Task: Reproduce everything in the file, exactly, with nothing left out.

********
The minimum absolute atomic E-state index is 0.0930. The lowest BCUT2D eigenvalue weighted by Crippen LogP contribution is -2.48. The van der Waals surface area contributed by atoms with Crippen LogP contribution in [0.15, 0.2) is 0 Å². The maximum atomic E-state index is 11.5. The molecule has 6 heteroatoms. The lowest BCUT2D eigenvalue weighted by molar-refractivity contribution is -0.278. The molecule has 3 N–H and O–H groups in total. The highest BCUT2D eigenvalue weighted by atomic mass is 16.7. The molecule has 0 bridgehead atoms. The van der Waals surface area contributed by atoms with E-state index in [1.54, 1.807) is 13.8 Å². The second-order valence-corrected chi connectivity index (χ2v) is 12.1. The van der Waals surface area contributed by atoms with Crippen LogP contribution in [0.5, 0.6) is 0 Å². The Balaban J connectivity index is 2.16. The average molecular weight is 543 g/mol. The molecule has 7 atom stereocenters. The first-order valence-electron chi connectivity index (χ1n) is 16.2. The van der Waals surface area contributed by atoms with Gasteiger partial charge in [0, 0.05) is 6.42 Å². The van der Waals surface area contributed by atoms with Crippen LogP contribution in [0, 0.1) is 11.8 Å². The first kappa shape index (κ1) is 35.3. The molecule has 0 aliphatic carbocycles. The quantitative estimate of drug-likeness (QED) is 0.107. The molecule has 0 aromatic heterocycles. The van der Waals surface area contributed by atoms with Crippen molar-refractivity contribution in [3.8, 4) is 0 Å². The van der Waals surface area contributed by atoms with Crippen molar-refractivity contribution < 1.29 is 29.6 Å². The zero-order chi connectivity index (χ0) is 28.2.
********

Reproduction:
The minimum absolute atomic E-state index is 0.0930. The lowest BCUT2D eigenvalue weighted by Crippen LogP contribution is -2.48. The van der Waals surface area contributed by atoms with Crippen LogP contribution in [0.15, 0.2) is 0 Å². The maximum atomic E-state index is 11.5. The molecule has 6 heteroatoms. The lowest BCUT2D eigenvalue weighted by molar-refractivity contribution is -0.278. The molecule has 3 N–H and O–H groups in total. The highest BCUT2D eigenvalue weighted by atomic mass is 16.7. The molecule has 0 bridgehead atoms. The van der Waals surface area contributed by atoms with E-state index in [1.54, 1.807) is 13.8 Å². The second-order valence-corrected chi connectivity index (χ2v) is 12.1. The van der Waals surface area contributed by atoms with Crippen LogP contribution in [0.5, 0.6) is 0 Å². The Balaban J connectivity index is 2.16. The average molecular weight is 543 g/mol. The molecule has 7 atom stereocenters. The first-order valence-electron chi connectivity index (χ1n) is 16.2. The van der Waals surface area contributed by atoms with Gasteiger partial charge in [0, 0.05) is 6.42 Å². The van der Waals surface area contributed by atoms with Crippen LogP contribution in [0, 0.1) is 11.8 Å². The first kappa shape index (κ1) is 35.3. The molecule has 0 aliphatic carbocycles. The quantitative estimate of drug-likeness (QED) is 0.107. The molecule has 0 aromatic heterocycles. The van der Waals surface area contributed by atoms with Crippen molar-refractivity contribution in [3.8, 4) is 0 Å². The van der Waals surface area contributed by atoms with Crippen molar-refractivity contribution < 1.29 is 29.6 Å². The zero-order chi connectivity index (χ0) is 28.2.